The Good Fairies of New York Mass Market Paperback – Jun 3 2008
No Kindle device required. Download one of the Free Kindle apps to start reading Kindle books on your smartphone, tablet, and computer.
To get the free app, enter your e-mail address or mobile phone number.
From Publishers Weekly
Starred Review. British author Millar offers fiercely funny (and often inebriated) Scottish fairies, a poignant love story as well as insights into the gravity of Crohn's disease, cultural conflicts and the plight of the homeless in this fey urban fantasy. Due to the machinations of the obnoxious Tala, Cornwall's fairy king, only a few humans can see the 18-inch-tall fairies who alight in Manhattan: Magenta, a homeless woman who thinks she's the ancient Greek general Xenophon; Dinnie, an overweight slacker; and Kerry, a poor artist/musician who hopes her Ancient Celtic Flower Alphabet will win a local arts prize. Fairies Heather MacKintosh and Morag MacPherson scheme to put Dinnie and Kerry together, rescue fairy artifacts and prove that in love or war, music is essential. Neil Gaiman provides an appreciative introduction. (Dec.)
Copyright © Reed Business Information, a division of Reed Elsevier Inc. All rights reserved. --This text refers to the Paperback edition.
“The funniest writer in Britain today.”—GQ
“Millar offers fiercely funny (and often inebriated) Scottish fairies, a poignant love story, cultural conflicts, and the plight of the homeless in this fey urban fantasy.”—Publishers Weekly (starred review)
“Undeniably brilliant.”—The Guardian (UK)
Top Customer Reviews
Not so for Martin Millar. Instead, he creates a different kind that is no less urban or fantastical -- incredibly complex, comedic little novels spun out of thistledown prose. And "The Good Fairies of New York" is a primo example of this -- a mixture of rock'n'roll, Celtic fairy tales, and New York chaos, with a little love story and lots of fairy warfare woven in.
Two Scottish thistle fairies arrive on the surly, overweight Dinnie's window, and puke on the carpet. "Don't worry," one says. "Fairy vomit is no doubt sweet-smelling to humans."
But soon the fairies Heather and Morag have a spat, and Morag ends up stomping to Dinnie's neighbor Kerry, a sweet neohippie. The two fairies stick with their new friends throughout the days that follow -- Heather tries to teach Dinnie to play the fiddle, and Morag accompanies Kerry on a Chinatown shoplift trip, and the making of her Celtic flower alphabet. Then Kerry's rare triple-bloom poppy is stolen repeatedly.
And Heather and Morag decide (separately) to bring Dinnie and Kerry together (for very different reasons). Unfortunately, the fairies' attempts to help their friends ends in massive warfare between the Italian, Chinese and Ghanaian fairies of New York -- especially when Scottish thugs and Cornish royalty arrive. Wrecked fairy banners, a legendary violin, a deranged homeless woman who believes herself to be Xenophon, Johnny Thunders' ghost, and Tullochgorum are all thrown into the mix. Can Morag and Heather overcome their differences and somehow save the day?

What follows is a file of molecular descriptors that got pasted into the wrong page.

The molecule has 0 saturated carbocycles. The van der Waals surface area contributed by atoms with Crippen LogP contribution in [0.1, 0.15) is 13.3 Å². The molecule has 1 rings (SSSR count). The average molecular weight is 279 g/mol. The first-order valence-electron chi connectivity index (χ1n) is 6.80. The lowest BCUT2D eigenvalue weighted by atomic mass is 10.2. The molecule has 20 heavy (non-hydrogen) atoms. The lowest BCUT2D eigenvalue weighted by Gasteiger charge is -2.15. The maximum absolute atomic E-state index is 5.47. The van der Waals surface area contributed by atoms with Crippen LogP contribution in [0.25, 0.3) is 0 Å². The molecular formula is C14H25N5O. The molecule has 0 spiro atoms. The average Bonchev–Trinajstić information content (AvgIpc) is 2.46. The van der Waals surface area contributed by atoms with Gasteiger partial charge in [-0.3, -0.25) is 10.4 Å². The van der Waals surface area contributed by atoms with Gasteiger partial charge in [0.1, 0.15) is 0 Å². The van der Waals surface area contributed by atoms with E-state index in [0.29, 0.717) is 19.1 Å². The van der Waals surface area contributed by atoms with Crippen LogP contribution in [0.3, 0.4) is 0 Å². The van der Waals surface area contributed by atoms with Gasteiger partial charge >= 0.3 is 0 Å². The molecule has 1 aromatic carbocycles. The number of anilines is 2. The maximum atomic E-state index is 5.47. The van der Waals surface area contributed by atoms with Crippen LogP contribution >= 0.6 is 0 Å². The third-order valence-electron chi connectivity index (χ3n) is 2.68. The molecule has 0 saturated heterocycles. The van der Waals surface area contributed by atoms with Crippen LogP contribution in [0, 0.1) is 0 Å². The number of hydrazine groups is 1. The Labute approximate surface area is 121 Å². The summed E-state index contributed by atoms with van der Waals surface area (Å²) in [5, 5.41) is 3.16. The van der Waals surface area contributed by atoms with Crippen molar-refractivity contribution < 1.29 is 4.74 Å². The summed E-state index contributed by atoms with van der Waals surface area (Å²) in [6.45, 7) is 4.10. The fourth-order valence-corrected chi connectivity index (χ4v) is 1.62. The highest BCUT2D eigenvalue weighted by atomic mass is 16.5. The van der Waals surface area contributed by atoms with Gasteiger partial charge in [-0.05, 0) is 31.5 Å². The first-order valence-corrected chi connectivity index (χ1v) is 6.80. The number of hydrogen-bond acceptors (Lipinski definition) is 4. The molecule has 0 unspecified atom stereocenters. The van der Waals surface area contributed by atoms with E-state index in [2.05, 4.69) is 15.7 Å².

You can tell what kind of book "The Good Fairies of New York" is by the title alone.Read more ›
"Dinnie, an overweight enemy of humanity, was the worst violinist in New York, but was practicing gamely when two cute little fairies stumbled through his fourth-floor window and vomited on the carpet."
I read through this book easily in a few days. I enjoyed the ribald humour and the constant bantering of the two Scottish fairy main characters, Heather and Morag, and I liked their human friends too--Kerry, a free-spirited rock-and-roll lover with a colostomy bag, and Dinnie, a grumpy, overweight violinist who lives above a theatre and likes to shout abuse at the rehearsing actors below. I laughed out loud many times before the book was over.
I hesitate to give it 5 stars. Although the book is not very long, it started to drag for me towards the end because I was simply getting tired of the same sorts of jokes over and over again, and I was eager for the story to end. I experienced the same thing reading Douglas Adams. After a while the wisecracks start to get on my nerves.
But overall it was a highly entertaining volume. I'd recommend it to anyone looking for some very unusual, off-the-wall fantasy or simply something uproariously funny. This is not a serious book to ponder over by any means. Although the fairies do make a few serious observations of humanity while they are in New York, these deep thoughts are lost in a sea of comedy.
I also thought that the way it was written was very difficult to follow, maybe it's the editing, I don't know. When a paragraph was finished, there was not indication that you would jump right in another story line, from other fairies. I just don't recommend this for a good read, not funny.